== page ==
Smile Solutions Managing Director Dr Kia Pajouhesh answers this question as part of a two part series.
A productive dentist is one who enjoys the balance his/her career offers, and one who offers superior patient care and staff management. In light of this, I’ll attempt to summarise the reasons why my entire team and I believe we can all be more “productive” in a bigger practice.
In a larger dental practice:
• Due to cost sharing across a group of dentists, it is far more manageable to purchase and maintain technological equipment such as CEREC, lasers, digital radiology, dental microscopy, 3D imaging, and the latest advances in audiovisual and computer applications.
• With reduced overheads, the proficiency of the business will mean lower dental fees for the general public without income diminution for the clinicians.
• Informal group interaction is more dynamic, social events are more memorable and friendships are formed across a broad base of individuals. The pleasure of observing your team positively interacting in the hustle and bustle of a busy day’s work fills you, as principle of the practice, with a sense of achievement that is hard to match.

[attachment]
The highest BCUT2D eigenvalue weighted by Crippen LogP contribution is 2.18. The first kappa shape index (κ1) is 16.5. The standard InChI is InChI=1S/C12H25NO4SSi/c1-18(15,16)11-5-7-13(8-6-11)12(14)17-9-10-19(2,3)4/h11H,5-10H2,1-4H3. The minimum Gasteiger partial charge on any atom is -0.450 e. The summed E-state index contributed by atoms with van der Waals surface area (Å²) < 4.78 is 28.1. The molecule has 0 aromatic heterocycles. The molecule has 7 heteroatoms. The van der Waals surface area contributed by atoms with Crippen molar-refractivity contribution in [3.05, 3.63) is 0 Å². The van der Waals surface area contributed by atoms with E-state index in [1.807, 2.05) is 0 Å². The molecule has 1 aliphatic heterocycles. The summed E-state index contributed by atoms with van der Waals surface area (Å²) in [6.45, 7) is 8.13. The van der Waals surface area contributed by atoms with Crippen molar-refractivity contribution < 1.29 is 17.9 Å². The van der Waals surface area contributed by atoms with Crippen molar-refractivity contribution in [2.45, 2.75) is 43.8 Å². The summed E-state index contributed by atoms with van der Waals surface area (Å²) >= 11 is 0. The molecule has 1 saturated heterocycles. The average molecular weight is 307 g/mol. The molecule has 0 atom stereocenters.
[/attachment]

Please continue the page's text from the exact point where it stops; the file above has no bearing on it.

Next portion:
• Employing multiple nursing, reception and management staff may give you some administrative challenges but also brings some undeniable advantages:
1. The need for temporary agency staff is removed because, in almost all cases, contingency staffing is available from within your own infrastructure.
2. Auxiliary staff will educate, train, mentor and manage each other, freeing you from the endless cycle of training new junior staff.
3. Training more than one dental assistant in the particularities of each clinician allows for smoother succession at times of auxiliary staff sickness, annual leave and family planning.
4. Your management team will formulate new ideas and constantly enhance the existing procedural, administrative and patient management systems within your practice, thus releasing more precious time for you personally.
5. In the event that staff temporarily or permanently leave your practice, the gap is more readily filled in a larger team with a sound foundation of effective delegation. In a small practice the adverse effects of such losses are far more tangible and at times irreversible.